838 F.2d 1445 (6th Cir. 1988), 84-3653, Pinney Dock and Transport Co. v. Penn Cent. Corp.
|Docket Nº:||(84-3653), Plaintiff-Cross Appellee (84-3654),|
|Citation:||838 F.2d 1445|
|Party Name:||PINNEY DOCK AND TRANSPORT CO., Plaintiff-Appellant|
|Case Date:||February 03, 1988|
|Court:||United States Courts of Appeals, Court of Appeals for the Sixth Circuit|
Argued Oct. 29, 1985.
Rehearing and Rehearing En Banc Denied April 13, 1988.
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Richard T. Colman, argued, Robert G. Abrams, Thomas N. Heyer, Howrey & Simon, Washington, D.C., Harry C. Nester, Hahn, Loeser, Freedheim, Dean and Wellman, Cleveland, Ohio, for Pinney Dock & Transport and Litton.
Kenneth N. Hart, Donovan, Leisure, Newton & Irvine, New York City, for Penn Central.
Richard J. Flynn, argued, Stephen S. Hill, Sidley & Austin, Washington, D.C., R. Merinda Wilson, Thomas H. Yancey, for Norfolk & Western Ry.
Kenneth C. Anderson, Lead Counsel, Squire, Sanders & Dempsey, Washington, D.C., Sean F. Boland, James V. Dick, Timothy W. Bergin, for Bessemer & Lake Erie R. Co.
Anthony J. Celebrezze, Jr., Atty. Gen. of Ohio, Kenneth James, Doreen C. Johnson, Columbus, Ohio, amicus curiae--State of Ohio.
William C. Leiper, John D. Morrison, Monroeville, Pa., for Bessemer & Lake Erie R.R. Co.
Lawrence R. Velvel, Memel, Jacobs, Pierno, Gersh & Ellsworth, Bruce J. Ennis, Ennis, Friedman, Bersoff & Ewing, Washington, D.C., amicus curiae for C.D. Ambrosia Trucking Co., David W. Reaney, Reaney Dock Co.
John Doar (Lead Counsel) John Doar Law Offices, New York City, Stephen J. Pollak, Richard T. Conway, Stephen J. Hadley, Shea & Gardner, Washington, D.C., for Baltimore & Ohio R.R., Chesapeake & Ohio Ry. & CSX Corp.
Donald L. Flexner, Richard McMillan, Jr., Crowell & Moring, Washington, D.C., for other petitioners.
Before ENGEL and KENNEDY, Circuit Judges, and HIGGINS, [*] District Judge.
ENGEL, Circuit Judge.
These consolidated antitrust cases are before the court pursuant to 28 U.S.C. Sec. 1292(b) after a panel of this court granted permission on August 14, 1984 to appeal several orders of the United States District Court for the Northern District of Ohio.
Plaintiffs originally commenced these separate actions in district court, seeking treble damages and injunctive relief for injuries to their business and property allegedly caused by defendants' violations of sections 1 and 2 of the Sherman Act, 15 U.S.C. Secs. 1 and 2; section 3 of the Clayton Act, 15 U.S.C. Sec. 14; and parallel provisions of Ohio's antitrust laws under the Valentine Act, Ohio Rev.Code Secs. 1331.01-02, 1331.04, 1331.06, 1331.08, 1331.12, and 1331.14. Plaintiffs' actions are based on similar allegations that "from at least the mid-1950's" the defendant railroads conspired to restrain trade in, and monopolize, the movement of iron ore by ship across the Great Lakes to docks located on the south shore of Lake Erie, the unloading of these ships at those docks, and the subsequent movement of the ore to steel mills located inland.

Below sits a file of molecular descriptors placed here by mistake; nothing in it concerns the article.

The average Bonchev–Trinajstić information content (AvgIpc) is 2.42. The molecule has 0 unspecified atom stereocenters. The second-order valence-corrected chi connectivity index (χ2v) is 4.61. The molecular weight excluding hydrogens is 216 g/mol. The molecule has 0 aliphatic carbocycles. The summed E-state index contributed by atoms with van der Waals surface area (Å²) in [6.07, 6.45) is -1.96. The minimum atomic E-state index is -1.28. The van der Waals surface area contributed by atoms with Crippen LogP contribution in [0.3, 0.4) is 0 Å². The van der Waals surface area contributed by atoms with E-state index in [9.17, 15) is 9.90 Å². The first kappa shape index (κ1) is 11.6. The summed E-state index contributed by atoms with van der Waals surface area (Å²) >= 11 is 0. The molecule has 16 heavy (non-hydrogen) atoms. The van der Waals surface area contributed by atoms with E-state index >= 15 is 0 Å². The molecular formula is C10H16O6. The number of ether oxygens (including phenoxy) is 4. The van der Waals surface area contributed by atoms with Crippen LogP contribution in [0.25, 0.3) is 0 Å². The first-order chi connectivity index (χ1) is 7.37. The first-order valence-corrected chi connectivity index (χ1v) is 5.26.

The issues certified for interlocutory appeal involve a number of jurisdictional questions, including antitrust immunity under the Interstate Commerce Act, 49 U.S.C. Sec. 10706, application of the Keogh doctrine which bars antitrust damage claims in certain situations, exclusive and primary jurisdiction
of the Interstate Commerce Commission, standing, statute of limitation/fraudulent concealment under the antitrust laws, and federal preemption of the Ohio antitrust statute of limitations.
A. The Parties
The plaintiffs in this consolidated action are Pinney Dock and Transport Company (Pinney) and Litton Industries, Inc., Litton Great Lakes Corporation, and Erie Marine, Inc., (collectively Litton). Pinney provides dock services at Ashtabula, Ohio, for iron ore and other bulk commodities moving over the Great Lakes by ship. For at least part of the time period relevant to these cases, Litton was engaged in the design and construction of large self-unloading vessels and the operation of these vessels, along with conventional bulker vessels, in the movement of iron ore and other commodities over the Great Lakes. In 1974, however, Litton ceased operating such vessels on the Great Lakes.
The defendants are certain railroad companies, including Penn Central Corporation (Penn Central), Baltimore & Ohio Railroad Company (B & O), Chesapeake & Ohio Railway Company (C & O), CSX Corporation, Chessie Systems Company (Chessie), Norfolk & Western Railway Company (N & W), and Bessemer & Lake Erie Railroad Company (B & LE). 1 The defendant railroad companies are all engaged in the business of providing common carriage of goods and commodities by rail to or from Lake Erie docks. In addition, each of the railroad companies owns or has owned, was affiliated with, or operated one or more of these Lake Erie docks.